Google cannot escape location privacy lawsuit in Arizona, judge rules -Breaking
(Reuters) -Allegations Alphabet Inc’s Google deceived its users using unclear smartphone location tracking setting should be weighed. An Arizona judge ruled that a state’s attorney general had not filed a lawsuit on Tuesday.
Google sought summary judgment in an attempt to have the case against them dismissed at an earlier stage. Google argued the state failed to prove that it could use its consumer fraud laws and pointed out that privacy settings disclosures by the company have been clarified in the nearly two-year period since the case was filed.
It comes just days after Google was sued in similar cases by the attorneys general of Washington state, Indiana and Texas.
Arizona Judge Timothy Thomason’s decision allows the state to proceed with allegations that Google might have used deceptive tactics in not disclosing its location tracking capabilities for app buyers or phone users. However, he dismissed the argument that Google deceives its users by selling ads using their location data.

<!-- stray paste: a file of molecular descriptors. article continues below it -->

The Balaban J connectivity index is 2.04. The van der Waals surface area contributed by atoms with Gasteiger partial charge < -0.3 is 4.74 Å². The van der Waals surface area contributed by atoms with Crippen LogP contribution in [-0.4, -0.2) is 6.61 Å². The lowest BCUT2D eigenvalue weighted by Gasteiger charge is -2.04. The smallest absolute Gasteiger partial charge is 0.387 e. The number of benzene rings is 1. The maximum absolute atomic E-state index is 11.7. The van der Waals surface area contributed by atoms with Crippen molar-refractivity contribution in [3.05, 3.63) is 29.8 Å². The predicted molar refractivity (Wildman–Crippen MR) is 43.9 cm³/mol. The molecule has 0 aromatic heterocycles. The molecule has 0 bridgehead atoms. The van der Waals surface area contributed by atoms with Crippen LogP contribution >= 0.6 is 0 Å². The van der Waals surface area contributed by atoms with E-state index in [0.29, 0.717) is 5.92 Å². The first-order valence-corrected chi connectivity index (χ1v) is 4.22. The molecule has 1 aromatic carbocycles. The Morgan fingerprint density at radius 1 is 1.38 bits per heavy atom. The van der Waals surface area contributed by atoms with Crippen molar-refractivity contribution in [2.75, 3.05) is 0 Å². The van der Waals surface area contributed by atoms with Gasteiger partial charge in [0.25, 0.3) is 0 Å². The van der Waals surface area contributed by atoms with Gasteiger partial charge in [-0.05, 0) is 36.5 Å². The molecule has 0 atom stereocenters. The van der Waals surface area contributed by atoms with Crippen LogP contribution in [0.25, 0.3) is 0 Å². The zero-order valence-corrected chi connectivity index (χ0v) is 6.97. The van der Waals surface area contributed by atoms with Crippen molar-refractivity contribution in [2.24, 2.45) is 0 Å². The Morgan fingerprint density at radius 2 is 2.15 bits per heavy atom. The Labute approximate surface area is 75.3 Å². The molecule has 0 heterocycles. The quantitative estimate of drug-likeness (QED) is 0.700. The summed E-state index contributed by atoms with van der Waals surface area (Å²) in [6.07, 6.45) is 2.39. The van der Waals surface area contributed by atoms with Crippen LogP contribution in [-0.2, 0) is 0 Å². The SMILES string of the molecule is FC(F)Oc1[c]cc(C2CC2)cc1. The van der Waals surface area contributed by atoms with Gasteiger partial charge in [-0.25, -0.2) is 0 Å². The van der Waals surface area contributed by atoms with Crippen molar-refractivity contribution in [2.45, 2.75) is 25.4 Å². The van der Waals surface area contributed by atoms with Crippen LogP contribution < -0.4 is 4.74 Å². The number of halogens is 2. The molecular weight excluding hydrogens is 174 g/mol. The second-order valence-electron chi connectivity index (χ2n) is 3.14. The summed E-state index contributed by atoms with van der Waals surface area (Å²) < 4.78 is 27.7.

Google in a blog post https://blog.google/outreach-initiatives/public-policy/how-google-puts-you-control-your-location-data on Tuesday applauded the dismissal of what it called the state’s central argument.
The blog stated that “We will focus on providing easy to understand privacy settings for our users and we will not be distracted by meritless suits that mischaracterize their efforts.”
Arizona Attorney General Mark Brnovich described the ruling as a “great victory for Arizona consumers.”
This is because users who deactivated the Location History feature in order to restrict tracking on their Android smartphones still had their location stored to Google accounts through another setting: Web App and Activity.
Google and Prosecutors have disagreed over the question of whether Google should be following users’ physical movements.
Arizona’s prosecutors had also sought an earlier judgment for their case, which was rejected by the judge last year.
In April, the Federal Court in Australia found that Google had deceived consumers in another case. There are no penalties yet.
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